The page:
They would be much better off splitting it into smaller segments that can go through the recommendation process at their own pace. Some parts would be pretty close today while others need a lot of work.
      • Yeah, it's not an instant thing.

        On the other hand, there is no absolutely
        requirement for a full, 100% compliant HTML5
        browser in order to deliver applications based
        on HTML5. Case in point: Palm's WebOS, already
        doing just this, based on Javascript and their
        take on enough HTML 5 features to make apps

        There are a couple of critical bits here. One
        is local storage, which is a rather trivial
        part of HTML5 to implement. The other is the
        applications cache.. the way you can store the
        app locally, rather than require net access for
        every program. There are management issues not
        even addressed in HTML5 itself, but this is
        also a very basic function very easily

        And of course, something Apple could not
        implement or remove, if they really want to
        thwart the use of web apps on the iPhone. Given
        all the web compromises they've made already,
        in the interest of building a hard dependency
        on the iTunes store, these will be relatively
        minor things.
  • Looks like Apple was right...

    sort of. When the first iPhone came out they wanted app's to be web based (NOT HTML5), and it now appears the developers have come full circle :)
    • Pluses and Minuses

      It certainly was the best thing going at the time. All the Cocoa folks in
      the audience groaned because they were itching to leverage their
      advantage in having worked with the frameworks. But, I buy the
      speculation that in the late months of 2006, Apple changed its mind
      about how to get applications onto the iPhone.

      On the app store side, you have a market where buyers are looking for
      sellers. You still have to find a way to get mindshare outside of the
      store. Still, as barely organized and swamped by numbers it is, there
      are for greater numbers of web applications out there on the world
      wide web and Google or Bing are the imperfect channels for people to
      discover what is available to meet their needs.

      Native interfaces can be more responsive so they have that going for
      them. Web apps using HTML5 are mobile and pc friendly. Except you-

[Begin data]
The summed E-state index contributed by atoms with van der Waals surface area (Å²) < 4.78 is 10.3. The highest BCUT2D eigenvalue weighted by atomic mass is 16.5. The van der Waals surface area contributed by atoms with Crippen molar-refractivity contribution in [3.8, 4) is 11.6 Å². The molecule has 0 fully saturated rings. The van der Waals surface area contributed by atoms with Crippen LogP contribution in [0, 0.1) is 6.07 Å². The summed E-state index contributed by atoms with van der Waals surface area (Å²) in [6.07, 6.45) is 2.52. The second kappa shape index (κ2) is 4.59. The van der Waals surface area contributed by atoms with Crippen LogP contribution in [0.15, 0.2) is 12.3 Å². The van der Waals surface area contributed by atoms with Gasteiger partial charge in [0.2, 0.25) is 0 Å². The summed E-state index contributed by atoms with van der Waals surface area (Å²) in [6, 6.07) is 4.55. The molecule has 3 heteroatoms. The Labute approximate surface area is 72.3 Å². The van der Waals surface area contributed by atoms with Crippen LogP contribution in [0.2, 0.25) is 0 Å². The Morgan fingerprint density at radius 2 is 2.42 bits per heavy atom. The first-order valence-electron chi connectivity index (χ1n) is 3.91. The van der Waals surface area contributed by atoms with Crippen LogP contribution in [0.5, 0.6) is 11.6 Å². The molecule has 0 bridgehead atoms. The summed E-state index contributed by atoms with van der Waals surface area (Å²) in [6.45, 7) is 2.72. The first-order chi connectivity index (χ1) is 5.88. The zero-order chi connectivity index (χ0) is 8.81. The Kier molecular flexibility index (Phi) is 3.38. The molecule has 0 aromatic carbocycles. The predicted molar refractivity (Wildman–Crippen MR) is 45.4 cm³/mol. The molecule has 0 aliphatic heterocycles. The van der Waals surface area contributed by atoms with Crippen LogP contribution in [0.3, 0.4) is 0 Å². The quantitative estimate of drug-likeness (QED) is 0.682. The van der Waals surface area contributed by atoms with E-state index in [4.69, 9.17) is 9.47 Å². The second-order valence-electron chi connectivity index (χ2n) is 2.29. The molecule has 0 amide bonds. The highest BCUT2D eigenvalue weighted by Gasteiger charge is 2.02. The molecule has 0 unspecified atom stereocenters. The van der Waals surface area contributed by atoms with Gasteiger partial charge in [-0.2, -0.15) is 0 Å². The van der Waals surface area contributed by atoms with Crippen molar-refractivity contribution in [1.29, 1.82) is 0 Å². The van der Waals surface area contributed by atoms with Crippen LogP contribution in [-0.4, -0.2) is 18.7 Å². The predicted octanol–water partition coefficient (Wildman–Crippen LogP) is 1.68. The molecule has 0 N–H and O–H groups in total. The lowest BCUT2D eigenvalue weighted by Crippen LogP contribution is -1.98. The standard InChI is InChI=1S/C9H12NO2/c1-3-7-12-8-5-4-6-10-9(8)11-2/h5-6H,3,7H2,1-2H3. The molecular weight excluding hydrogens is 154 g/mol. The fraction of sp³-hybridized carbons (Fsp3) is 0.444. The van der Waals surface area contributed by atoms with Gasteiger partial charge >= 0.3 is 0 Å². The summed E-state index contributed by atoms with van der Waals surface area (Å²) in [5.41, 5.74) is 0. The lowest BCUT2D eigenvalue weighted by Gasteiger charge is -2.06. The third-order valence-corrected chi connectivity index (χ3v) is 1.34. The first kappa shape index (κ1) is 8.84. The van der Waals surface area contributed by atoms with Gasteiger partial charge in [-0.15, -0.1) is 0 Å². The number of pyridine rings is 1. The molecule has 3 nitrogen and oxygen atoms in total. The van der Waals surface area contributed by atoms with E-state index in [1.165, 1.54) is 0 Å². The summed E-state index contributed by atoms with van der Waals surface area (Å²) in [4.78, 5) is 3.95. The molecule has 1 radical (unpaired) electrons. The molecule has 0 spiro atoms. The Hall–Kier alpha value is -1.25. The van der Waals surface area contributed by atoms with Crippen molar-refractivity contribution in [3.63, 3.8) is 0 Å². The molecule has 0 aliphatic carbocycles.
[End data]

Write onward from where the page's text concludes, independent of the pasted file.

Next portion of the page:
know-who is notably adamant about being the one person with the
      browser that kinda does web standards, has a different request
      object, uses a different DOM, and is explicitly sitting on their hands
      about HTML5. Sadly, as a web developer, you have to do extra work
      (read spend extra money) to not cut off the 60% of the customers who
      use that browser (assuming your web application appeals to a
      demographic that is a perfect slice of the world.)
  • RE: Developers defecting from App Store to HTML5

    I hate web apps and have never seen one that provided a superior
    experience to a native app. Not a single one. But because Apple
    demands control of every thing we load on our iPhones developers
    are going to do an end run an we'll have more crappy web apps
    instead of great native apps. Thanks again apple. The google
    phone is looking better daily.
    • then buy one

      and stop whining. If enough people agree with you, Apple will change
      their practice.
    • Re: Quality over quantity

      The whole noise about the app store process is really media driven. And ZDNet
      is unfortunately fully backing up this trend.

      Fueled by the media and some high-profile developer comments, the whole
      thing has been blown far, far out of proportion.

      In all honesty, and I am talking out of experience (I am a published,
      professional iPhone developer), the review process is neither that monstrous
      nor that slow.

      And despite that the whole of the modern computer journalism is dead-set on
      trying to convince the public that web apps offer the same experience as